Video:What Is Positive Discipline?with Meghan Lynn Allen
Learn what positive discipline is so that you can implement it in your classroom successfully. Here are some tips on using positive discipline in secondary education.See Transcript
Transcript:What Is Positive Discipline?
Hi! This is Meghan Lynn Allen for About.com, and today we're answering the question: what is positive discipline?
Definition of Positive Discipline
Positive discipline is a response to behavior that's designed to make that behavior occur less likely in the future. And it can help create order in the classroom. Positive discipline is a method that teaches rather than punishes. There are no good or bad kids -- just behavior that needs to be corrected.
Encourage Teaching With Positive Discipline
Positive discipline teaches such things as a sense of connection, personal capabilities, long-term solutions, problem solving and mutual respect. Positive discipline doesn't just try to address a single incident; it tries to root out the causes of the problem. It encourages consistent expectations and responses and it should be a learning experience for both the student and the teacher.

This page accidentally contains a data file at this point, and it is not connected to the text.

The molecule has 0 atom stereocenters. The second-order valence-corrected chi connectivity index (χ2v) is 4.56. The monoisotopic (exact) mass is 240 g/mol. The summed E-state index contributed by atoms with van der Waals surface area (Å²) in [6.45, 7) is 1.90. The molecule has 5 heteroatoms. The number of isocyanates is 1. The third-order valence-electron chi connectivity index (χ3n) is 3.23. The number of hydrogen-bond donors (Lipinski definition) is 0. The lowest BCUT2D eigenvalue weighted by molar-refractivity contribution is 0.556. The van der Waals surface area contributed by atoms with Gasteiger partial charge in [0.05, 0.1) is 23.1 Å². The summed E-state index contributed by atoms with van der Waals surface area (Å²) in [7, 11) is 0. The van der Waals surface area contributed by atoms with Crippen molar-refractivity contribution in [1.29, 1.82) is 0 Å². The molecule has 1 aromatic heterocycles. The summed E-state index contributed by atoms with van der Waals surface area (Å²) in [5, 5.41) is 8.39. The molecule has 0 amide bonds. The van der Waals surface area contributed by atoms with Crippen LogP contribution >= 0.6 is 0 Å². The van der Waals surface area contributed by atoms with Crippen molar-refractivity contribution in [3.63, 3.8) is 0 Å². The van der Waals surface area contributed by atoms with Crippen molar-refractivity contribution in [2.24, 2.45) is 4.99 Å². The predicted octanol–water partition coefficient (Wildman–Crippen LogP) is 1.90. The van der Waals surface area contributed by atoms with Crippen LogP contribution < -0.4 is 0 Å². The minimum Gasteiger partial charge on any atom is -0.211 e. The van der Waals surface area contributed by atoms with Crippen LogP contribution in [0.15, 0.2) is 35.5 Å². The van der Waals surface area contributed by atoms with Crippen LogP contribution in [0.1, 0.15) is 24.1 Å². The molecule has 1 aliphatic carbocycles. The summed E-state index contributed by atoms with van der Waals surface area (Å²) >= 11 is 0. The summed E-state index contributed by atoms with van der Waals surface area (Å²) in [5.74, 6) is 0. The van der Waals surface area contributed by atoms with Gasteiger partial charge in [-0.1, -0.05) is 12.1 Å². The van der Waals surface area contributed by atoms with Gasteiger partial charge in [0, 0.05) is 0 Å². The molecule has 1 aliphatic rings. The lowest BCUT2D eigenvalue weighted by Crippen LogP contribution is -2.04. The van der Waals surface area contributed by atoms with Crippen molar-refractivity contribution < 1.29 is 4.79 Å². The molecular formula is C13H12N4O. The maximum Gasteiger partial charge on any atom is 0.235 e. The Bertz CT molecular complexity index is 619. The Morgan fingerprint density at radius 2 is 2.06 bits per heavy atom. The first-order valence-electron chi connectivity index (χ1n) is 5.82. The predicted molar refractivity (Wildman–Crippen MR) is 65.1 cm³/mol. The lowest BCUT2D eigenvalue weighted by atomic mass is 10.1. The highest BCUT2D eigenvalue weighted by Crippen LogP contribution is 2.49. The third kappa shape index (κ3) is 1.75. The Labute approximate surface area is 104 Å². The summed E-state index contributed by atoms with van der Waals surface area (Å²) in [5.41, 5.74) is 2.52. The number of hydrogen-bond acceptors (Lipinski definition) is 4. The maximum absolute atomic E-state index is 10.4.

Thank Students With Positive Discipline
Use positive recognition by calling attention to the student's positive behavior. And if they act out negatively, try not to focus on the negative, but focus on the positive. And if they do something good, encourage it and say thank you out loud. For example: "Thank you Johnny, for closing the door quietly."
Examples of Positive Discipline
Another example of positive discipline and recognition is creating an awards system and giving out awards weekly or monthly in the classroom that encourages positive behavior. You can also draw attention to their achievements in the classroom and display them prominently.
Avoid Aggression With Positive Displine
And stay away from being loud and aggressive about their negative behavior. If they're not focusing in class, maybe just a simple, subtle hand on the shoulder to get them to focus. Looking for another neutral way to stop your student's negative behavior? Try the "grocery list" look. That's that stare that's neither negative nor positive, but makes them just uncomfortable enough to snap to attention.
Thanks for watching. To learn more, visit us on the web at About.com.